There was no timidity, no, “is it okay to be here?” My guess is that this is the way power here will sway – younger and blacker than before, and carrying few burdens of the past. Will the old guard be dismissed altogether? No, Obama understands how to use the wisdom of those who have gone before.
| What made Saturday night’s party scene especially interesting is that it took place at the heretofore very grown up Georgetown Four Seasons Hotel, home to Bourbon Steak. It felt like Club Med minus the tropical temperatures. Anything goes. (Possibly Bourbon Steak will be a more youthful and less studied competition for Café Milano? Similar scene minus the boob jobs and botox.)
Hardly any of the patrons noticed the oldsters in the room — Tom Brokaw, or, on a double date, Alan Greenspan and wife Andrea Mitchell with Sen. Christopher Dodd and his wife Jackie Clegg. Later, according to The Washington Post, Oprah Winfrey and Gayle King breezed through. Oprah’s staying in the hotel’s Royal Suite.
|Yes, there were dozens of other parties Saturday night, too, and even a few balls. The Clinton and Gore veterans had a reunion. BET had its annual honors awards. The Harman Center, which is booked nightly for one big event or another, had Yo Yo Ma on the stage. Jay-Z had a party Friday night.
There have been sightings of Jon Bon Jovi, Bruce Springsteen and Beyonce, but this is no surprise since they and a couple dozen other major names planned to perform at the Lincoln Memorial. Sunday was to see competing “power” parties from Maureen Dowd and the Kuwaiti Ambassador and his wife. Again, there’s a party for every taste. It’s just getting the invite, getting through traffic, getting through security and getting through the door.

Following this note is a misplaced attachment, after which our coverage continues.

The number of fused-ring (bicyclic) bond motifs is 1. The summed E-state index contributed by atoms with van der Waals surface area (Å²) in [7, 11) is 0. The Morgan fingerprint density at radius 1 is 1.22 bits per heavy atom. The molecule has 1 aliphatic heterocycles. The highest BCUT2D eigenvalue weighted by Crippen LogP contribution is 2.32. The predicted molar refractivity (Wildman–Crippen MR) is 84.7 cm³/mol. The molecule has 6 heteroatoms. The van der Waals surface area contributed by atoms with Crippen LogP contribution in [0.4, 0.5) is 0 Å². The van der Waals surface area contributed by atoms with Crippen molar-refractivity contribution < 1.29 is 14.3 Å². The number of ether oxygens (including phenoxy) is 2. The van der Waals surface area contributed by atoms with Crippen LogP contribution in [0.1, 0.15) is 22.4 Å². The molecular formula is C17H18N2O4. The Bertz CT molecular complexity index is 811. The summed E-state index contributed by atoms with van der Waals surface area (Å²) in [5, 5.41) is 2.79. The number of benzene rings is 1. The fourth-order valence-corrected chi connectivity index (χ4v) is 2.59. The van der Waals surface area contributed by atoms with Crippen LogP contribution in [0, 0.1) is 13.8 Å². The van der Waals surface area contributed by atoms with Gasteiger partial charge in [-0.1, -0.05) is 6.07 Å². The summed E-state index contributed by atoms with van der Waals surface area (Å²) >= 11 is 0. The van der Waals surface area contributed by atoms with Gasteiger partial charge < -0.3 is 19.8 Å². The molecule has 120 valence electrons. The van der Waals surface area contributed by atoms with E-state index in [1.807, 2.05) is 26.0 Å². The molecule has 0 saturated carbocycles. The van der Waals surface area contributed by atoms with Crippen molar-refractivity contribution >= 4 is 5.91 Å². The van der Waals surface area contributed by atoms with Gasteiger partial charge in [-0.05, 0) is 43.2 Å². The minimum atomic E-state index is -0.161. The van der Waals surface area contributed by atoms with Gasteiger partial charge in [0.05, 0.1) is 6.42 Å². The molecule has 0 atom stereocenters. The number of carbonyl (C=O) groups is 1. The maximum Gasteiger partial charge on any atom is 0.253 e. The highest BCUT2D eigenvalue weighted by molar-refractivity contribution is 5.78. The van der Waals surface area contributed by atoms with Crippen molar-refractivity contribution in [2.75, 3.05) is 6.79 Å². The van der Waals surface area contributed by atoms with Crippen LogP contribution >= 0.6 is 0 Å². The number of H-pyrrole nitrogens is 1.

|Back to DPC/NYSD: Tennis great Sidney Wood died a little more than a week ago at the age of 97. I first met Sidney about fifteen years ago in Southampton with his wife Pat. Sidney must have been about 82 then. He was a friendly fellow, with a warm hello making one feel welcome. He was elfin like in stature and presence, a smile in his repose. Not being a tennis fan per se, I knew nothing of his professional background and he wasn’t the kind of person to boast or draw attention to himself. He was a man who simply had a yen for life. Reading the following obituary of him in the Telegraph, I was surprised to learn that Sidney was one of the giants of the sport in his day. And he started very early.
Pat Wood (who is also the mother of NYSD’s Palm Beach Diarist Hilary Geary Ross) lent me a couple of pictures of the man: one at Wimbledon 82 years ago (taken with his opponent Rene LaCoste who later made a fortune from those shirts with the crocodile on them ), and one taken seventy years later of Sidney and Pat at a Southampton Hospital benefit. It was a charmed life for the charming athlete.
Sidney Wood, who died in Palm Beach, Florida, on January 10, aged 97, was crowned Wimbledon men's singles champion in 1931, becoming the only player to win the title by a walkover.